“Both the public and critics describe this as a breakthrough, but the truth is that the number of women in TV productions was so low that it was bound to improve,” he said, arguing that the reason for this was due to the women in the sector themselves. “There were those who insisted on starring in action and revenge movies that did not suit women, such as Nadia El Gendy and Nabila Obeid, and others such as Yousra, Elham Shahein and Layla Olwy, who settled for supporting roles as ‘temptresses’ or ‘muses’ leaving the leading roles to male stars such as Adel Emam and Mahmoud Abdel Aziz."
Adly concluded, “The present generation should fight for the restoration of leading roles for females. Current developments reflect the importance and the number of women in TV series, and I hope that the theaters will soon witness films starring Egyptian women."
French Muslim Student in Media Storm over Headscarf
May 24, 2018
A Muslim student at one of France's top universities has found herself at the centre of a media storm after she appeared in a documentary wearing a headscarf.
Maryam Pougetoux had appeared in the film to talk about student protests in the country, which have been ongoing since April this year.
The student activist is the president of the student union at Paris-Sorbonne IV University in the French capital.
It was not her thoughts on the protests that drew controversy, instead, it was the headscarf she wore while being filmed.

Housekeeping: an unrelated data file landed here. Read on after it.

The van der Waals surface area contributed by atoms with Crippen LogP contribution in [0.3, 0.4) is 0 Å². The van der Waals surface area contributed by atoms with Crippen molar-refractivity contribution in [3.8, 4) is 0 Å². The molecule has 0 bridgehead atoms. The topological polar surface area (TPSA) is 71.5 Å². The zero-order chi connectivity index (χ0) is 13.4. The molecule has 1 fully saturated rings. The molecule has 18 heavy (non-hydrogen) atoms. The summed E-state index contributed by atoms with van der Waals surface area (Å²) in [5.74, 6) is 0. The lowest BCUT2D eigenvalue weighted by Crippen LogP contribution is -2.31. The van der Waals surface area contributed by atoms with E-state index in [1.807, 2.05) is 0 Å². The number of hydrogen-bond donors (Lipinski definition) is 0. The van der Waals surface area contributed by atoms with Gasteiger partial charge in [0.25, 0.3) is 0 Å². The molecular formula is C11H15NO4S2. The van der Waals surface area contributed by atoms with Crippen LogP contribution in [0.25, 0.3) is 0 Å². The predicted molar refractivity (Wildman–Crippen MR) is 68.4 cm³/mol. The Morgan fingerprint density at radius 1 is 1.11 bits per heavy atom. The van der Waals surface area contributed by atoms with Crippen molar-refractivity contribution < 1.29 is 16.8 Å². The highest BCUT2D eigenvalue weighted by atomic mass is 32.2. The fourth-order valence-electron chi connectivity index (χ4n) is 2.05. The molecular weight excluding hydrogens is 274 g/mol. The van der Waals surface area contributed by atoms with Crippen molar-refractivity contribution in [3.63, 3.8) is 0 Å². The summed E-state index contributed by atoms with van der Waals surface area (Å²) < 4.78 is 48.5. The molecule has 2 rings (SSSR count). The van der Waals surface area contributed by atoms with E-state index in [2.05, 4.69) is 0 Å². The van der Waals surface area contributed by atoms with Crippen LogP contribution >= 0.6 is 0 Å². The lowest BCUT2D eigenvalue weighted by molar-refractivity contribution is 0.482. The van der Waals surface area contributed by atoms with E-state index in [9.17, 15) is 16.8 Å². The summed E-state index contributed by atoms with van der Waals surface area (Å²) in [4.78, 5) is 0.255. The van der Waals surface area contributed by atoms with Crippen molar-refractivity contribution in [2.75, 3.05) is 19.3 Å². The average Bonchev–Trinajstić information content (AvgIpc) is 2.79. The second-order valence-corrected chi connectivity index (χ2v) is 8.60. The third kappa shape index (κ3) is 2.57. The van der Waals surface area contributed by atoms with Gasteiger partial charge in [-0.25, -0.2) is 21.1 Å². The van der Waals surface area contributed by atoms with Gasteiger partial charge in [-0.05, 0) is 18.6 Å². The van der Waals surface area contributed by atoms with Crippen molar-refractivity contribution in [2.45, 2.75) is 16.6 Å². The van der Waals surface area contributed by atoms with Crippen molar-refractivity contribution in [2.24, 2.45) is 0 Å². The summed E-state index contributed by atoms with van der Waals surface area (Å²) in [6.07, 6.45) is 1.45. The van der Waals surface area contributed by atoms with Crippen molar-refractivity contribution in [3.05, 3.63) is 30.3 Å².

Since the interview, she has been criticised by French Interior Minister Gerard Collomb, who said the appearance was "shocking" and accused Pougetoux of wanting to proselytise her religion.
French Equality Minister Marlene Schiappa also weighed in, calling Pougetoux's choice of headwear a "manifestation of political Islam".
The student defended her decision to wear the scarf in an interview with Buzzfeed, in which she said her headscarf had "no political function" and that her religion did not affect her ability to perform her duties as the union president.
"When I defend students, I do not ask myself about their skin colour, their sexual orientation, their philosophy of life," she told the news outlet.
History of controversies
The coverage has sparked intense debate in France, which has, in the past decade and a half, witnessed several major controversies over what Muslim women wear.
In 2004, legislators passed a law banning the display of religious symbols in schools, which included the headscarf. University students, however, are still allowed to wear headscarves.
In 2010, the country introduced a ban on the face covering worn by a small minority of Muslim women, known as the niqab.
Later in 2016, an image of French police officers in southern France asking a Muslim woman to remove a burkini swimsuit, which covers much of the body and hair went viral.